Experimenting with black and white: Learning to Paint

 

To avoid the problems I expected with my colorblindness, I thought I’d try painting with only black and white and explore how the brush can create different textures and how the lighter colors effect the darker areas.

I combed Youtube for some advice and suggestions on how to paint and found an artist who approached abstract art in a fascinating way. [Tatiana Iliina: Abstract Cityscape Painting] She wanted to paint a cityscape in black and white using a palate knife. I hadn’t tried a palate knife, but the speed and energy of the painting looked delightful to try, and the results she got were amazing. So I gave it a try. Here are my results.

What I ended up with was different than what she had. I didn’t like how the middle section looked, and I wanted to have more light areas. I gave more attention to the water effect by adding white and using the palate knife to create contrasting lines to the building shapes. 3

While on a trip to Poland with students, I got up early to explore the city in the early morning light. In one park, the Sun had risen behind a steeple making dramatic light with the fog: deep blacks and shadowy shapes.

I captured the moment in photographs and now, attempted to capture the mood in paint. Because it was morning and fog created a haze, there was little color for me to worry about, so I thought black and white would suit the painting well. 4

One problem I ran into was that the image ended up very flat because there was so much black in the bottom of the photo, so I added in more grey outlining the forms of the buildings and creating more distinct windows. In the end I love the mood created by the translucent light around the bell tower, but the tree doesn’t have the shape I wanted because the brush strokes were too thick to thin. I wanted more even strokes. Later I’ll work on how to achieve what I wanted.

Taking the plunge: Beginning to Paint

I finally took the plunge–I’ve started painting. Years ago I loved the art class I took in ninth grade (a mere 33 years ago! Sheesh), and since then I’ve been drawing, ink, pencil and charcoal. I never started painting because the art form seemed too esoteric or high for the simple and untrained talents I had in rendering. Painting was for the art students who apprenticed in large rooms with mysterious tools, stained clothes, old jars of smelly liquids. Which medium is the best for a beginner? What are the advantages of oil over acrylic? Watercolor over tempura? And what is the world is gauche?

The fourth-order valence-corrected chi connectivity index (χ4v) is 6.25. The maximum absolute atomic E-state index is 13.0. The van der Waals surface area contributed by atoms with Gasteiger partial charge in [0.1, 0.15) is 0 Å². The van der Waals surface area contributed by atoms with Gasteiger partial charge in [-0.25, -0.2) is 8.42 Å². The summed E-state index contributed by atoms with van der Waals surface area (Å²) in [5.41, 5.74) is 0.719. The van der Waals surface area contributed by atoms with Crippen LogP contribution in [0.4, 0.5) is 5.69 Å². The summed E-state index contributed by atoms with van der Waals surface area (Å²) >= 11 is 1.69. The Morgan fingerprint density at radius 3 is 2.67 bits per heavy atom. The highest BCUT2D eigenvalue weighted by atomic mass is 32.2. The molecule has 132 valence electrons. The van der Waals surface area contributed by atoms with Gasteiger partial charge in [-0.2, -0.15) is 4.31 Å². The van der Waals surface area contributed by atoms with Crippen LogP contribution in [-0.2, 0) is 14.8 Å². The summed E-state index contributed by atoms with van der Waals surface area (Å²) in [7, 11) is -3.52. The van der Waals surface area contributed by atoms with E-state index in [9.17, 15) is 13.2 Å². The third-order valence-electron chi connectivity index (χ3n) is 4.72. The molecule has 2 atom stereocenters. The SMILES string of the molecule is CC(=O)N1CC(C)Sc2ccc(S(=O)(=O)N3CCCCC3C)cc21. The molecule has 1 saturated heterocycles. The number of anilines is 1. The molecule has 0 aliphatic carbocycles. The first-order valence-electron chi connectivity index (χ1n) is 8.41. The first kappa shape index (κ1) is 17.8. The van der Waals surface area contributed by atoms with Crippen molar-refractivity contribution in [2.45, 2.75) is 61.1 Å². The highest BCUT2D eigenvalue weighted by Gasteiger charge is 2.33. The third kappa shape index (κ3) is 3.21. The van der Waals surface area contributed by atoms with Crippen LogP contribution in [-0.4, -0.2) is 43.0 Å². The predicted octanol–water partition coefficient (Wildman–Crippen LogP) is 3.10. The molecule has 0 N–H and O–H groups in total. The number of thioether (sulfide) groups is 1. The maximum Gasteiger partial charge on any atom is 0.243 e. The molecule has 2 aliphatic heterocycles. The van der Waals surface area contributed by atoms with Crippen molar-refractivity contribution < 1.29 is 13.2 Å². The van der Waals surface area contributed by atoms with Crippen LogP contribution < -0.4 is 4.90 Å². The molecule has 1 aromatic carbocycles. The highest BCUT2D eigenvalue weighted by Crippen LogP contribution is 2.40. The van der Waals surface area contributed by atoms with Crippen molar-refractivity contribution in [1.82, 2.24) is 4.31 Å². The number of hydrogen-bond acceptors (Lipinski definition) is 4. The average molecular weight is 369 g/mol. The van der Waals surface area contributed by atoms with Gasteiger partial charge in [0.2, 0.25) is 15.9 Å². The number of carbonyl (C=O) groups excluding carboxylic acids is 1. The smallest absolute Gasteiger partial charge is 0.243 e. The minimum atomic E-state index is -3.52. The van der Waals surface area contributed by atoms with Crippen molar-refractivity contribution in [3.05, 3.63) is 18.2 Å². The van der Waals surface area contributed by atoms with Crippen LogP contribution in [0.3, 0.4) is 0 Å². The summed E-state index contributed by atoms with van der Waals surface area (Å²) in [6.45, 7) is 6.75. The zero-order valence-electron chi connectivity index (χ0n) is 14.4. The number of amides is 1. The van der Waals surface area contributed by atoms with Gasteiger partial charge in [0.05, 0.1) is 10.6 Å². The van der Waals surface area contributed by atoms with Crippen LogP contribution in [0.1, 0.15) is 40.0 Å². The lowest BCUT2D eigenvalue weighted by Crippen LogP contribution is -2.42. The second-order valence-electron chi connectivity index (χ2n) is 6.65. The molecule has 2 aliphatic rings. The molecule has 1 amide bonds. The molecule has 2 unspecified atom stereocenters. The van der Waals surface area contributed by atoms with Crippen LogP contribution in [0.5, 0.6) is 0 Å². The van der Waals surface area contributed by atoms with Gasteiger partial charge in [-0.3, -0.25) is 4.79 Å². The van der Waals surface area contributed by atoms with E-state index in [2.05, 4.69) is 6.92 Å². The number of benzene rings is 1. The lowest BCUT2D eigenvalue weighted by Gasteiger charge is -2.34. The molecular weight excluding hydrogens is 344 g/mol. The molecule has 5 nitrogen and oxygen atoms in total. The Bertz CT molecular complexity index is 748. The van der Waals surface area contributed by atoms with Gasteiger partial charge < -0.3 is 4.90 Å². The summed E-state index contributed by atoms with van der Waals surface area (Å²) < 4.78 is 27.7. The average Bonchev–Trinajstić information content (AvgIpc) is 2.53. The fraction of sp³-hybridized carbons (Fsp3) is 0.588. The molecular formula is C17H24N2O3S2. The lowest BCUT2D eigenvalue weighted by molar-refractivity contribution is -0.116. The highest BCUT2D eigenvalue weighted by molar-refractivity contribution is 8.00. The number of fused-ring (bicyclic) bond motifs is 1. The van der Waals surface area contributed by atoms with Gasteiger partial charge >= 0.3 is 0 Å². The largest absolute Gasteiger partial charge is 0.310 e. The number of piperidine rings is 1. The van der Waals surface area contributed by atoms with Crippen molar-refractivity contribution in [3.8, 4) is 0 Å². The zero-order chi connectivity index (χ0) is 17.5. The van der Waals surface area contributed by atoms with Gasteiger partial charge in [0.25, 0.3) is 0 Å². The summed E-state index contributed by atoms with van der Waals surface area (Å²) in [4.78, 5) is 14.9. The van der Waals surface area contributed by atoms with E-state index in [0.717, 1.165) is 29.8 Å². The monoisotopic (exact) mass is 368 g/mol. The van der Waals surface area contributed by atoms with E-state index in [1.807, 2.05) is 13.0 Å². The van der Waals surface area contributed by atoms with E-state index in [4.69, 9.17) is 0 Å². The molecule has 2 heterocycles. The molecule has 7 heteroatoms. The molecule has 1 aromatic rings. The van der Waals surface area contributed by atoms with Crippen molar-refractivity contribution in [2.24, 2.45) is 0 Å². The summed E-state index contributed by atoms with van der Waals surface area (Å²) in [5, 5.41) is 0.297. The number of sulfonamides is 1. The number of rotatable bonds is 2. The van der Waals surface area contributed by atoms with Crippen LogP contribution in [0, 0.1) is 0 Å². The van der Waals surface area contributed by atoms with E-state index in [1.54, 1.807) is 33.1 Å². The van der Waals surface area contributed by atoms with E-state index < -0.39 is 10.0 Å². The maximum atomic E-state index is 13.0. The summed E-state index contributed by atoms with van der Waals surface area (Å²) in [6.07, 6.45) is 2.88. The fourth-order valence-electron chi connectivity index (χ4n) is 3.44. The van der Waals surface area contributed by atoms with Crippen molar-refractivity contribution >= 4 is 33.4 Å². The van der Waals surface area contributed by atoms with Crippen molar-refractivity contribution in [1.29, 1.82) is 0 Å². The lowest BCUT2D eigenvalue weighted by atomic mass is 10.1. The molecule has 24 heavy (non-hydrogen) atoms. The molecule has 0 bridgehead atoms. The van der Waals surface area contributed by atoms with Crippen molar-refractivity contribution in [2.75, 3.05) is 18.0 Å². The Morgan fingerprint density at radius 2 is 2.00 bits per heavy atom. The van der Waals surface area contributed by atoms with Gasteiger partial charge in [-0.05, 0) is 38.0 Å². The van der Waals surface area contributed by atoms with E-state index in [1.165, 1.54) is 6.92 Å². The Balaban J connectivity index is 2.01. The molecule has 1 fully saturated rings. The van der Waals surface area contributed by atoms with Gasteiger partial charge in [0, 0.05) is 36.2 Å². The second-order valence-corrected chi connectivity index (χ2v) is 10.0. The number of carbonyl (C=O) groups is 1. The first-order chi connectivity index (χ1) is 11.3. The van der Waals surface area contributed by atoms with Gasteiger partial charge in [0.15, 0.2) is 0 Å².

A few years ago, I moved from keeping a hand-written journal to a drawn journal to capture the experiences of traveling in Nepal, Guam and Thailand. Then a chance gift gave me the push I needed.

A couple from Wales was moving from our neighborhood in Saudi Arabia to Oman, and we took their couch off their hands for a cool 100 in cash. While moving it, I saw his own painting, stacked in the to-be-shipped-pile. The oil painting was a bit rough, Arabic in theme: tall white buildings chaotically reached into the sky. He said, “I only paint when I’m drunk.” Made sense. After asking me if I painted (I said no, but I wanted to), he offered me all his art supplies. For free.

So now I was committed. I said I wanted to, and I had piles of acrylic and oil paints. I went for some board canvases and read up on the difference between oil and acrylic, and I chose acrylic because it was easier to clean up.

I wanted first to know how paint acted on the canvas. What happened when it was applied to the canvas and brushed about? What happened when two colors are added to each other on the canvas?

Here is the result. I liked the effect of the white thinning in and under the blue creating a falling motion. My wife thought it looked like a waterfall in abstract. So I’ve kept it. It is where I started, and the intimidation of painting started to fade into a excitement for the challenge: how could I manipulate the medium to create a new effect? 1

Here is my second attempt. In this case I painted the scene from another painting. I liked the distance of the horizon and the dominance of the tree. Now I was adding greens and browns and a bit of yellow to the palate. In the original, the tree was colored with flowers, but when I tried the flowers the tree looked polkadotted. It was hideous. So I grabbed a brush and worked the white into the green producing a very pleasing effect of lighter green to darker green with all the blending happening on the canvas. The lines from the brush left a sense of movement of the tree. I was also surprised that the paint strokes could create depth. The water and grasses moved toward the horizon. 2

I made the mistake of waiting until the tree was done to figure out how to make the clouds look like clouds. The clouds were okay looking, but they hover around the tree—none are behind it.

I was pleasantly surprised at how the white can draw the eye to an area of the canvas and realized that I have to be purposeful about where I leave bright areas on the canvas.